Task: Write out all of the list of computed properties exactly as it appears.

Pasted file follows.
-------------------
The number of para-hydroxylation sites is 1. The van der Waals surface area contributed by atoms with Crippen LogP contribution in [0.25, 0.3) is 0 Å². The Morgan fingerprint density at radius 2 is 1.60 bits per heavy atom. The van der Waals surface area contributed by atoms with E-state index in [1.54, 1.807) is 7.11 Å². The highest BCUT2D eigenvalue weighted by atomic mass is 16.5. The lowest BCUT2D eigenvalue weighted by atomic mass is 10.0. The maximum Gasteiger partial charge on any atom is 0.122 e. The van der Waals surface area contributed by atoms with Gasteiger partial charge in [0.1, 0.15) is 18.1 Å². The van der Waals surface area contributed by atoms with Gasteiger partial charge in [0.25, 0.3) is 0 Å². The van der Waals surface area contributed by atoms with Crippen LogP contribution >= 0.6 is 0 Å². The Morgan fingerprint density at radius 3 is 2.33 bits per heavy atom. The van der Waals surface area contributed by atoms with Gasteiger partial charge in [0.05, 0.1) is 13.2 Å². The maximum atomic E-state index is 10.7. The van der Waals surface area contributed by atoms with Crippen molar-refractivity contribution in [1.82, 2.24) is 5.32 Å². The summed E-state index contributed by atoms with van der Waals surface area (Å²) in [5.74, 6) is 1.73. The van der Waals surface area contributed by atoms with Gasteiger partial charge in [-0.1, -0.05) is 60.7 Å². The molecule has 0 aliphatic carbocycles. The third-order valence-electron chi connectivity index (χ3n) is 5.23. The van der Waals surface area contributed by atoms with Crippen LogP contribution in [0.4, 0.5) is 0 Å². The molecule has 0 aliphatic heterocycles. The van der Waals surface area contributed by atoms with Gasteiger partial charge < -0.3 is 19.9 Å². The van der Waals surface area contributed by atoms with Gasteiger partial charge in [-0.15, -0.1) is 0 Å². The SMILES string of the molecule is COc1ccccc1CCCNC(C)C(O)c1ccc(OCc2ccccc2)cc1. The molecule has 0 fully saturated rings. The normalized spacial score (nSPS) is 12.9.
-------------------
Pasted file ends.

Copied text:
The number of para-hydroxylation sites is 1. The van der Waals surface area contributed by atoms with Crippen LogP contribution in [0.25, 0.3) is 0 Å². The Morgan fingerprint density at radius 2 is 1.60 bits per heavy atom. The van der Waals surface area contributed by atoms with E-state index in [1.54, 1.807) is 7.11 Å². The highest BCUT2D eigenvalue weighted by atomic mass is 16.5. The lowest BCUT2D eigenvalue weighted by atomic mass is 10.0. The maximum Gasteiger partial charge on any atom is 0.122 e. The van der Waals surface area contributed by atoms with Gasteiger partial charge in [0.1, 0.15) is 18.1 Å². The van der Waals surface area contributed by atoms with Gasteiger partial charge in [0.25, 0.3) is 0 Å². The van der Waals surface area contributed by atoms with Crippen LogP contribution >= 0.6 is 0 Å². The Morgan fingerprint density at radius 3 is 2.33 bits per heavy atom. The van der Waals surface area contributed by atoms with Gasteiger partial charge in [0.05, 0.1) is 13.2 Å². The maximum atomic E-state index is 10.7. The van der Waals surface area contributed by atoms with Crippen molar-refractivity contribution in [1.82, 2.24) is 5.32 Å². The summed E-state index contributed by atoms with van der Waals surface area (Å²) in [5.74, 6) is 1.73. The van der Waals surface area contributed by atoms with Gasteiger partial charge in [-0.1, -0.05) is 60.7 Å². The molecule has 0 aliphatic carbocycles. The third-order valence-electron chi connectivity index (χ3n) is 5.23. The van der Waals surface area contributed by atoms with Crippen LogP contribution in [0.4, 0.5) is 0 Å². The molecule has 0 aliphatic heterocycles. The van der Waals surface area contributed by atoms with Gasteiger partial charge < -0.3 is 19.9 Å². The van der Waals surface area contributed by atoms with Gasteiger partial charge in [-0.15, -0.1) is 0 Å². The SMILES string of the molecule is COc1ccccc1CCCNC(C)C(O)c1ccc(OCc2ccccc2)cc1. The molecule has 0 fully saturated rings. The normalized spacial score (nSPS) is 12.9.